Helping Students through their College Application Process

As a College Advisor, my goal is to not only support my students in the college application process but also in planning for the future. This means helping my students navigate the UC, CSU, and California Community College systems. It also means guiding them through applications for vocational programs, like construction management or electrical engineering. Although a lot has been going on in my personal life lately, I love my job and it’s so fulfilling to serve students who come from similar backgrounds as me. 

Whenever it comes to UC applications, I always advise students to start with the written portions of the application, like the Personal Insight Questions (PIQs), because they take the longest. It’s really important for applicants to work on their answers on a program like Google Docs because sometimes application websites have glitches. Once they have a first draft going, I have them share it with me and I provide feedback. 

Recently, while I was reading through PIQ drafts, I realized how much my students and I have grown. I was leaving constructive comments on a student’s PIQ and I found myself writing, “I love this, but you don’t want to highlight yourself as what you once thought you were, but instead who you are now.” It was at this moment that I realized I definitely would’ve been farther in life had I taken my own advice years ago. Unfortunately, I can’t go back in time and make myself take this advice, but one thing I can do is take my own advice now. 

Something I tell my students is- it’s in my best interest to focus on the person I’m becoming and what I want that person to look like, instead of crippling myself by dwelling on the past. I know there are areas where I can grow, but I want to be intentional about recognizing how I’ve changed and improved my life so far. After all, I’m trying to be the best version of myself for my students and for me.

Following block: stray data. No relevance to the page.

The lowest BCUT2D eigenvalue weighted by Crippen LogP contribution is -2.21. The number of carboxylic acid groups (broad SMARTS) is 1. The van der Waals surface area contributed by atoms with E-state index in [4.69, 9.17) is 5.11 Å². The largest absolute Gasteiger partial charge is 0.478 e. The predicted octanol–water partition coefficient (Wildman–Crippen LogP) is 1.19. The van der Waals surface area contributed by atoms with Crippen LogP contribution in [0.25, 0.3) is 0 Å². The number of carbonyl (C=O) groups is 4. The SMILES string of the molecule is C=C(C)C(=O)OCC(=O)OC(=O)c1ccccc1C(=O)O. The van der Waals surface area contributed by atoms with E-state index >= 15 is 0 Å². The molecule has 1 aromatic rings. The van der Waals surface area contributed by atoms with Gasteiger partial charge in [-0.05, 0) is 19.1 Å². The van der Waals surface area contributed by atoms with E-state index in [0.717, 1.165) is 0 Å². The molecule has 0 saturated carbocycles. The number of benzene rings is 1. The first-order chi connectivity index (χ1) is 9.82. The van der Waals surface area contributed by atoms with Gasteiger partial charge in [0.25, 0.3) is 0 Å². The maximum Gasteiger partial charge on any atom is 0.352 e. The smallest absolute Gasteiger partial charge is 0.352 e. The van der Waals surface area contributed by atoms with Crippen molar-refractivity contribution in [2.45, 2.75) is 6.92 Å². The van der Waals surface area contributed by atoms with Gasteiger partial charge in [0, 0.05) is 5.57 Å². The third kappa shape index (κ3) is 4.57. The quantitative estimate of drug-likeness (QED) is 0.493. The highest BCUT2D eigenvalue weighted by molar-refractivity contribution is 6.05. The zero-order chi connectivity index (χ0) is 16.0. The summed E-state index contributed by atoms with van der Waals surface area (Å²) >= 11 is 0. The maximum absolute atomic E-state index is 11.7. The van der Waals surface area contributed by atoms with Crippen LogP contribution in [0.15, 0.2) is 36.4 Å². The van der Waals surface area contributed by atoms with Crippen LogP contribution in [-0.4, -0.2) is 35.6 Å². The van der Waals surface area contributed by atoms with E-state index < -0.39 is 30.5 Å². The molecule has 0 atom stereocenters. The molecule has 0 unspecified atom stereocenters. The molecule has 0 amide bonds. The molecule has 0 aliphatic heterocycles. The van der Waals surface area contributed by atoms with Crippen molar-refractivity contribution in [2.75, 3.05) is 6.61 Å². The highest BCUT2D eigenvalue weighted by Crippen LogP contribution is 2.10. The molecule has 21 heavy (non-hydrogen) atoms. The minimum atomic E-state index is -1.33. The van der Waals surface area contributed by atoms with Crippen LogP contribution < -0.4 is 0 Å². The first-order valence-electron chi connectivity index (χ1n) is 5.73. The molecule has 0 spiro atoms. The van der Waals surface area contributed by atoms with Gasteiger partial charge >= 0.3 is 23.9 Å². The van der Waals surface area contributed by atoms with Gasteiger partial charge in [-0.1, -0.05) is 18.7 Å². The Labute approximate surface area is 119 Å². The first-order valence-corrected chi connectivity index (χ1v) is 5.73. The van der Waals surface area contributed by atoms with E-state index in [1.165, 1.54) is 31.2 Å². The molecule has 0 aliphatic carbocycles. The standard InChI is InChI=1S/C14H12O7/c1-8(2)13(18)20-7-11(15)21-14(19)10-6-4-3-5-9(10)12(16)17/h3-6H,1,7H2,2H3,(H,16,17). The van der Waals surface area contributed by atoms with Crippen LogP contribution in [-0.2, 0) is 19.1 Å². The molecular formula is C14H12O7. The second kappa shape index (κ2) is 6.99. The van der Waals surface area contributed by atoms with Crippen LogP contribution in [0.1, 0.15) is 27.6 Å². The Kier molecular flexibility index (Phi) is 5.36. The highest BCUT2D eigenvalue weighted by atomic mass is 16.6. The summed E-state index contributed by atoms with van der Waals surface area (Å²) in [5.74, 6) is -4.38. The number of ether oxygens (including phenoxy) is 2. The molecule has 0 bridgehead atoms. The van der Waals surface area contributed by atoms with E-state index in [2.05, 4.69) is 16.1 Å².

To all my first-generation, low-income, and especially undocumented students: Inevitably, there will always be people, places, and things that underestimate you. They might even actively voice how little they believe in you. In those moments, do your best to think of how far you’ve come and how much you’ve grown. More importantly, set your own goals on your own terms and be consistent with them. 

As a College Advisor, I’ve been reflecting on my career path and future a lot lately. Yes, I strive to fulfill my own goals, but I also strive to help others achieve their goals. 

As Albert Pine once said, “What we do for ourselves dies with us. What we do for others and the world remains and is immortal.”

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Yendy Rebollo

Yendy Rebollo

Yendy Rebollo is an independent, low-income, first-generation, undocumented or rather DACA-mented, woman of color navigating higher education at the University of California Berkeley. She has been an independent student since her senior year of high school, when she ran away from her abusive parents. It is in that same year, Yendy became a published writer with Yendy is currently double majoring in Ethnic Studies and Comparative Literature with a Minor in Education. She strives to attend law school as soon as she is finished with her Bachelor’s degree.

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